Monthly Archives: April 2012

Reclaiming Faith

Faith has become a vacuous word which more closely connotes blind wistfulness than it should.  Somehow Faith has been positioned as the antithesis of Reason in the battle for the modern mind.  And even in the realm of religion it is largely divorced from action and reduced to mere belief.

True Faith is a principle of power and action.  It is the power whereby universes are created, sins remitted, lives changed, innovation actualized, papers published, and all progress realized.  It is more powerful than Reason alone because Reason cannot produce anything but enlightenment without Faith.  But even the philosopher’s journey is a faith-based one.

True Faith is (1) seeing something that may not yet exist anywhere else but in your own mind (2) which is true, and (3) exerting all your energy to see it realized.  These are the essential ingredients of True Faith.  Faith without works is hope.  Believing in something that is false is vain even if you work yourself to the grave to bring it to pass.  And if it is seen or known in some other way, it is not faith but knowledge which does not guarantee actions based on that knowledge.

If faith ceased academia would crumble because research epitomizes acts of faith.  CERN would close its doors.  Even the determinist’s efforts to explore the neuroscience and philosophy behind determinism would necessarily cease.

And the only Faith that can lead us to stand in the presence of God is centered on Jesus Christ.  As Alma in the Book of Mormon put it:

15 Do ye exercise faith in the redemption of him who created you? Do you look forward with an eye of faith, and view this mortal body raised in immortality, and this corruption raised in incorruption, to stand before God to be judged according to the deeds which have been done in the mortal body?

16 I say unto you, can you imagine to yourselves that ye hear the voice of the Lord, saying unto you, in that day: Come unto me ye blessed, for behold, your works have been the works of righteousness upon the face of the earth?

19 I say unto you, can ye look up to God at that day with a pure heart and clean hands? I say unto you, can you look up, having the image of God engraven upon your countenances?

~ Alma 5:15, 16, 19

Remember that True Faith must be belief in something unseen but true, and this is true.  So I will envision what Alma suggests and do all things that lie in my power to ensure their fulfillment.

Advertisements

1 Comment

Filed under Book of Mormon, Philosophy, Science

Childlike

Ever since I’ve had kids old enough to wail in grocery store checkout lines I’ve been perplexed by the scriptural admonition to be childlike.  The more the scriptures expound the subject the greater the disconnect between my own experiences and the ideal.

Mosiah 3:19 says that we must become “as a child, submissive, meek, humble, patient, full of love, willing to submit to all things which the Lord seeth fit to inflict upon him, even as a child doth submit to his father.”  I’m a decent father, but my kids probably rate a 20% on the Mosiah scale most of the time.  To be childlike really means Christlike, and the admonition to be childlike is a commandment to emulate The Perfect Son.  But that’s not always clear from the context of some verses that seem to really be talking about children.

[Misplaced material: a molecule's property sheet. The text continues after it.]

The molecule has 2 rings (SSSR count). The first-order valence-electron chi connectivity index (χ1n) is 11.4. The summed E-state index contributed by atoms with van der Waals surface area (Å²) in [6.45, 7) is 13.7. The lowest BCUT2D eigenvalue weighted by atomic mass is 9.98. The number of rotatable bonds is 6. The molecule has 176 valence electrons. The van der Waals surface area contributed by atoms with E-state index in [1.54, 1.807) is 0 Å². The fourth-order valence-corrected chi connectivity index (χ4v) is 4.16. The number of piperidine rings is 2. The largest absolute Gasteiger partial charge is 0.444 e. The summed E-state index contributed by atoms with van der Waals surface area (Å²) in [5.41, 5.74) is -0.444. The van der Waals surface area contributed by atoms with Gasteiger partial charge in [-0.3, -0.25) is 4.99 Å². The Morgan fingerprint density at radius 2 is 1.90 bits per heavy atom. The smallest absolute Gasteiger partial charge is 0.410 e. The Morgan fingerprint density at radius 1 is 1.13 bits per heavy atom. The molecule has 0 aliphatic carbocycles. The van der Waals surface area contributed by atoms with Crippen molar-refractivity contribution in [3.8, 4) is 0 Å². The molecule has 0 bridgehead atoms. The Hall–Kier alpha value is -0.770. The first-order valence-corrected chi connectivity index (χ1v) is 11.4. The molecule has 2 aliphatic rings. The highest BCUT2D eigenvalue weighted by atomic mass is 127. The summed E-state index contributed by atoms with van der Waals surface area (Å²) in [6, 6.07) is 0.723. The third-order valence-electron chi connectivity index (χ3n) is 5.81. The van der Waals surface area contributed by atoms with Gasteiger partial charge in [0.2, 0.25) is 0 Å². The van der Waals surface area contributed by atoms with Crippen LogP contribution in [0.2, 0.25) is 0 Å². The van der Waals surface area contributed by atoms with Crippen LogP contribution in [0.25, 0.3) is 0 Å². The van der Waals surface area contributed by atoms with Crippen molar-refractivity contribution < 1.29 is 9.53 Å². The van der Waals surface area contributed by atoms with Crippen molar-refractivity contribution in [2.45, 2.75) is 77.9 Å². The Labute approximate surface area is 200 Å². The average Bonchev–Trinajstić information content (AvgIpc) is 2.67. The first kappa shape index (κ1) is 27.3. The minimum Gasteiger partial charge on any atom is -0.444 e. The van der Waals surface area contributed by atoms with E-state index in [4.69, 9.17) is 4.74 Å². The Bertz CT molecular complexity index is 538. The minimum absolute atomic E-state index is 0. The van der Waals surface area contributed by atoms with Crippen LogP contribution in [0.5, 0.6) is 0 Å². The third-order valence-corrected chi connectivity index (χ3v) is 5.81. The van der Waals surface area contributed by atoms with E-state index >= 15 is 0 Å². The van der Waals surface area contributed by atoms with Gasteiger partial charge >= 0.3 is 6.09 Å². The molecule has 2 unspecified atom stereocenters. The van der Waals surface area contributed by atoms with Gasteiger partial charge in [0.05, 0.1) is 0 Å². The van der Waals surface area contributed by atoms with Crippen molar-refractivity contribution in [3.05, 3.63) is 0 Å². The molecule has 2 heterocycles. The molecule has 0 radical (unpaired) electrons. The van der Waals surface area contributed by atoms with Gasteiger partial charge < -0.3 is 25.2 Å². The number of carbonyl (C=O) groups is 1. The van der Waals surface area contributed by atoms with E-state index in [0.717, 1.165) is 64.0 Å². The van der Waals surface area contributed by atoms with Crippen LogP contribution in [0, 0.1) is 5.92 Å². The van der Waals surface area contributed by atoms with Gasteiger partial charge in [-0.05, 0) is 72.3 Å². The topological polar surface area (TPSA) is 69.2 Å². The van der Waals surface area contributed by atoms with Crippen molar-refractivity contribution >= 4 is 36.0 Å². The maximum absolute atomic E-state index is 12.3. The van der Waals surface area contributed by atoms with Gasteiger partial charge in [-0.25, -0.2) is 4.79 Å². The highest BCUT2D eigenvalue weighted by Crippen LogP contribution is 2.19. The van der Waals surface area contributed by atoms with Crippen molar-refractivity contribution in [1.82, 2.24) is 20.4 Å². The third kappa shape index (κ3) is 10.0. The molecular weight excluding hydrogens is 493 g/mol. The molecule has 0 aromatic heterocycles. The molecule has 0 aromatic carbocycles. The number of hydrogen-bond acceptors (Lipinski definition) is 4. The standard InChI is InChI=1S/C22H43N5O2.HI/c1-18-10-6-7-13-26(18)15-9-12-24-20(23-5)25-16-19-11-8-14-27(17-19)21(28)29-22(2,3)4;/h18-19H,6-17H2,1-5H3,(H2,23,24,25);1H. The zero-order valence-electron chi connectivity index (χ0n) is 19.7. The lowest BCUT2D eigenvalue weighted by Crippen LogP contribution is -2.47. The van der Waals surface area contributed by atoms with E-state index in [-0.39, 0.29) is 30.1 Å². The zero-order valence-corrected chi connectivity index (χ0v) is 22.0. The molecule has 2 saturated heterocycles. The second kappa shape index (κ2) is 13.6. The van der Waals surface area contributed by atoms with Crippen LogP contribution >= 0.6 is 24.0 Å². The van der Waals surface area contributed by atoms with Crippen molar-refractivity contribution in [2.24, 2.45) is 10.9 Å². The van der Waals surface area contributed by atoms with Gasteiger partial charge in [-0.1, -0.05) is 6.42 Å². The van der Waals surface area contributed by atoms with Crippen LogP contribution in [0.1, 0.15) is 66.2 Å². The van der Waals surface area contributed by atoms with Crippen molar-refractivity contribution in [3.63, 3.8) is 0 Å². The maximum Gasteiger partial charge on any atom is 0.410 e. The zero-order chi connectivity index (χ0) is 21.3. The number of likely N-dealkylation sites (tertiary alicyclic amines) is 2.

Then yesterday my sweet, precious Nora, almost 2, came running to my arms after taking a tumble outside.  She buried her face in my shoulder and wept bitterly for several minutes.  You would have thought her entire world had fractured and the only thing that could fix it was the gentle embrace of a loving parent.  Then it hit me.  In that moment she was perfectly childlike.  Submissive.  Meek.  Humble.  Patient.  Full of Love.

It’s comforting to know that we too can be childlike when we fall, when the sting of sin harrows up our souls and it feels like all is lost, when we are weary and can’t move forward another inch or another day on our own strength, and the only thing that can make it better is to be encircled about in the arms of the Father of Our Salvation.

Leave a comment

Filed under Adversity, Book of Mormon

Free Will: Part II

Samuel Johnson wrote that  “all theory is against the freedom of the will; all experience for it.”  I tend to agree but believe that he overstates the strength of the theory.  Nowadays determinists drape themselves in controlled experiments and neuroscience and make conclusions based on weak but statistically significant results and claim to have proven determinism.  Can you say, “naked emperor?”

These neurological studies draw conclusions that cannot be determined from the study itself.  They measure the effect of thought on the organism not the origination of thought (and by extension choice.)  Look at this picture.  Respond to this question.  We’ll scan your brain and determine that these stimuli triggered activity in this part of the brain which guides moral judgment.  Therefore moral judgement is determined by external stimuli only.

A recent article over at Reason.com discusses several presentations from the Potomac Institute for Policy Studies on moral judgement, free will, and sacred values.  A fair portion of the article discusses the ideas of William Casebeer,  that “holding agents responsible depends on the notion of being in or out of control. Being in control depends on what he calls the functional architecture of a well-ordered psyche.”  The obvious question is ordered by what or whom?  It’s the conundrum of Plato’s Cave: who frees the philosopher?  If the goal of shaping society is a question of developing a citizenry with well-ordered psyche’s, how do the shapers know what it means to be well-ordered?

Leave a comment

Filed under Free Will, Philosophy, Science

Safety in Numbers

If 50 million people say a foolish thing, it is still a foolish thing.